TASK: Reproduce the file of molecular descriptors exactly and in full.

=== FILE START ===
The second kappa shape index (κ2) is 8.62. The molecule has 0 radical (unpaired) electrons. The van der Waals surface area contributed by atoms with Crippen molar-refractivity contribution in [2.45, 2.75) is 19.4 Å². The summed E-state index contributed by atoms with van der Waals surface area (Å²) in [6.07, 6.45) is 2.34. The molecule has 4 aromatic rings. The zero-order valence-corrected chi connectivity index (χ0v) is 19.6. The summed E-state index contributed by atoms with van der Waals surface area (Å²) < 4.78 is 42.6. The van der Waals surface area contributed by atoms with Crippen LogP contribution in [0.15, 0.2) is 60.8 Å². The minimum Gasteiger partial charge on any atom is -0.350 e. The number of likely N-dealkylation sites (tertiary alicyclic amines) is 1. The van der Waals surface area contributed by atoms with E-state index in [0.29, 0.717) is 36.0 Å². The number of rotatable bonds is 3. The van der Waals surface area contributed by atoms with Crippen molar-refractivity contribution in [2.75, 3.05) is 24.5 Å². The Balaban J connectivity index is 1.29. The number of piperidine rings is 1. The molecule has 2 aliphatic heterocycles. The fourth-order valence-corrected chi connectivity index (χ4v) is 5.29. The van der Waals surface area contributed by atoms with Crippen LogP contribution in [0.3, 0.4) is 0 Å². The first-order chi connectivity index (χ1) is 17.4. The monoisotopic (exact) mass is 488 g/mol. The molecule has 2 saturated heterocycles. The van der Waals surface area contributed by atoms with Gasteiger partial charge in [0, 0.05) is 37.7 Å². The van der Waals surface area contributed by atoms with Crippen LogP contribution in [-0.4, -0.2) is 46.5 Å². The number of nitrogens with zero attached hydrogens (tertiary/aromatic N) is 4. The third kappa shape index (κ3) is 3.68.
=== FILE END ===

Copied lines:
The second kappa shape index (κ2) is 8.62. The molecule has 0 radical (unpaired) electrons. The van der Waals surface area contributed by atoms with Crippen molar-refractivity contribution in [2.45, 2.75) is 19.4 Å². The summed E-state index contributed by atoms with van der Waals surface area (Å²) in [6.07, 6.45) is 2.34. The molecule has 4 aromatic rings. The zero-order valence-corrected chi connectivity index (χ0v) is 19.6. The summed E-state index contributed by atoms with van der Waals surface area (Å²) < 4.78 is 42.6. The van der Waals surface area contributed by atoms with Crippen LogP contribution in [0.15, 0.2) is 60.8 Å². The minimum Gasteiger partial charge on any atom is -0.350 e. The number of likely N-dealkylation sites (tertiary alicyclic amines) is 1. The van der Waals surface area contributed by atoms with E-state index in [0.29, 0.717) is 36.0 Å². The number of rotatable bonds is 3. The van der Waals surface area contributed by atoms with Crippen molar-refractivity contribution in [2.75, 3.05) is 24.5 Å². The Balaban J connectivity index is 1.29. The number of piperidine rings is 1. The molecule has 2 aliphatic heterocycles. The fourth-order valence-corrected chi connectivity index (χ4v) is 5.29. The van der Waals surface area contributed by atoms with Crippen LogP contribution in [0.3, 0.4) is 0 Å². The first-order chi connectivity index (χ1) is 17.4. The monoisotopic (exact) mass is 488 g/mol. The molecule has 2 saturated heterocycles. The van der Waals surface area contributed by atoms with Gasteiger partial charge in [0, 0.05) is 37.7 Å². The van der Waals surface area contributed by atoms with Crippen LogP contribution in [-0.4, -0.2) is 46.5 Å². The number of nitrogens with zero attached hydrogens (tertiary/aromatic N) is 4. The third kappa shape index (κ3) is 3.68.